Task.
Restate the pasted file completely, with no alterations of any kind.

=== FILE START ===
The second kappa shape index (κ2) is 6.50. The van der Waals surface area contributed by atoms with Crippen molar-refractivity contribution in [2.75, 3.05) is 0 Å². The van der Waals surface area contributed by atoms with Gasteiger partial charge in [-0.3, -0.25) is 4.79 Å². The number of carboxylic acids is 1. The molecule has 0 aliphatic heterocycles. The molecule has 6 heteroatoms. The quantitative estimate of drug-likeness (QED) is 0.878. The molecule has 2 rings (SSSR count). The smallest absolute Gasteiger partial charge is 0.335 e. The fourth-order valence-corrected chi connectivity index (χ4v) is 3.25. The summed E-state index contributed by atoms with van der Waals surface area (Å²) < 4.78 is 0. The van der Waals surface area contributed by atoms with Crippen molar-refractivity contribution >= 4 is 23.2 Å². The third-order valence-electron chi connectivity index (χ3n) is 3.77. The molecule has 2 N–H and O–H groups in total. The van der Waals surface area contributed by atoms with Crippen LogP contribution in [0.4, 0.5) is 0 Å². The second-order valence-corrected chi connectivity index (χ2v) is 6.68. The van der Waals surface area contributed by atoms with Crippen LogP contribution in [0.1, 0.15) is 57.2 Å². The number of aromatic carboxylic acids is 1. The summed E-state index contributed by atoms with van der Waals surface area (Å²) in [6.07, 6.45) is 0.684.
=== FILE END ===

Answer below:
The second kappa shape index (κ2) is 6.50. The van der Waals surface area contributed by atoms with Crippen molar-refractivity contribution in [2.75, 3.05) is 0 Å². The van der Waals surface area contributed by atoms with Gasteiger partial charge in [-0.3, -0.25) is 4.79 Å². The number of carboxylic acids is 1. The molecule has 0 aliphatic heterocycles. The molecule has 6 heteroatoms. The quantitative estimate of drug-likeness (QED) is 0.878. The molecule has 2 rings (SSSR count). The smallest absolute Gasteiger partial charge is 0.335 e. The fourth-order valence-corrected chi connectivity index (χ4v) is 3.25. The summed E-state index contributed by atoms with van der Waals surface area (Å²) < 4.78 is 0. The van der Waals surface area contributed by atoms with Crippen molar-refractivity contribution >= 4 is 23.2 Å². The third-order valence-electron chi connectivity index (χ3n) is 3.77. The molecule has 2 N–H and O–H groups in total. The van der Waals surface area contributed by atoms with Crippen LogP contribution in [0.4, 0.5) is 0 Å². The second-order valence-corrected chi connectivity index (χ2v) is 6.68. The van der Waals surface area contributed by atoms with Crippen LogP contribution in [0.1, 0.15) is 57.2 Å². The number of aromatic carboxylic acids is 1. The summed E-state index contributed by atoms with van der Waals surface area (Å²) in [6.07, 6.45) is 0.684.